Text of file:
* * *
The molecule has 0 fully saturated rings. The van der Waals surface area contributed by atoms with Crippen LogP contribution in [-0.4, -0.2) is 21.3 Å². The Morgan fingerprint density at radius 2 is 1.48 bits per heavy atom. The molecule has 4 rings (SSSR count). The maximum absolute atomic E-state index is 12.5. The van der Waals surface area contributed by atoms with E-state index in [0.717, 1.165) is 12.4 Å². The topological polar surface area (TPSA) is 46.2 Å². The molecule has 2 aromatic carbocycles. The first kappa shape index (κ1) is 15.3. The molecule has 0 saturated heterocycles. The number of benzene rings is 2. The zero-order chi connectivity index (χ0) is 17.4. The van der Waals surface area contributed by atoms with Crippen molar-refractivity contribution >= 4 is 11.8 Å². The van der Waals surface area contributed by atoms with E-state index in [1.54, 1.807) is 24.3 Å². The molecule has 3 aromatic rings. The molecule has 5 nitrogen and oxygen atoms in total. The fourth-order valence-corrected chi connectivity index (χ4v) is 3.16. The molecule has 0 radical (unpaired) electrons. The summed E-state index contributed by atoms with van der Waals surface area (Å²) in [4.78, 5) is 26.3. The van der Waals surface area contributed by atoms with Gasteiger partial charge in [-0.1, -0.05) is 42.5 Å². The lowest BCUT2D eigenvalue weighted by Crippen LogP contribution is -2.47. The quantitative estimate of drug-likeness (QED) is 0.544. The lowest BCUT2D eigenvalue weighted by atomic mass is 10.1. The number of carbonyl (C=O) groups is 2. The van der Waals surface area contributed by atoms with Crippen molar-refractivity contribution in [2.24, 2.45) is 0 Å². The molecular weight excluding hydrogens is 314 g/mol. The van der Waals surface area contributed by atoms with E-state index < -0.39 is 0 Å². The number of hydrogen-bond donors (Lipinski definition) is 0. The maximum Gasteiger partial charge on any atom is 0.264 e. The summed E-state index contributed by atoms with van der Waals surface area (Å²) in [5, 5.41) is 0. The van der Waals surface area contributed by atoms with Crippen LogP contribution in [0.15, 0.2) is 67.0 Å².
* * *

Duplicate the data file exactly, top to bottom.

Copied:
The molecule has 0 fully saturated rings. The van der Waals surface area contributed by atoms with Crippen LogP contribution in [-0.4, -0.2) is 21.3 Å². The Morgan fingerprint density at radius 2 is 1.48 bits per heavy atom. The molecule has 4 rings (SSSR count). The maximum absolute atomic E-state index is 12.5. The van der Waals surface area contributed by atoms with E-state index in [0.717, 1.165) is 12.4 Å². The topological polar surface area (TPSA) is 46.2 Å². The molecule has 2 aromatic carbocycles. The first kappa shape index (κ1) is 15.3. The molecule has 0 saturated heterocycles. The number of benzene rings is 2. The zero-order chi connectivity index (χ0) is 17.4. The van der Waals surface area contributed by atoms with Crippen molar-refractivity contribution >= 4 is 11.8 Å². The van der Waals surface area contributed by atoms with E-state index in [1.54, 1.807) is 24.3 Å². The molecule has 3 aromatic rings. The molecule has 5 nitrogen and oxygen atoms in total. The fourth-order valence-corrected chi connectivity index (χ4v) is 3.16. The molecule has 0 radical (unpaired) electrons. The summed E-state index contributed by atoms with van der Waals surface area (Å²) in [4.78, 5) is 26.3. The van der Waals surface area contributed by atoms with Gasteiger partial charge in [-0.1, -0.05) is 42.5 Å². The lowest BCUT2D eigenvalue weighted by Crippen LogP contribution is -2.47. The quantitative estimate of drug-likeness (QED) is 0.544. The lowest BCUT2D eigenvalue weighted by atomic mass is 10.1. The number of carbonyl (C=O) groups is 2. The van der Waals surface area contributed by atoms with Crippen molar-refractivity contribution in [2.24, 2.45) is 0 Å². The molecular weight excluding hydrogens is 314 g/mol. The van der Waals surface area contributed by atoms with E-state index < -0.39 is 0 Å². The number of hydrogen-bond donors (Lipinski definition) is 0. The maximum Gasteiger partial charge on any atom is 0.264 e. The summed E-state index contributed by atoms with van der Waals surface area (Å²) in [5, 5.41) is 0. The van der Waals surface area contributed by atoms with Crippen LogP contribution in [0.15, 0.2) is 67.0 Å².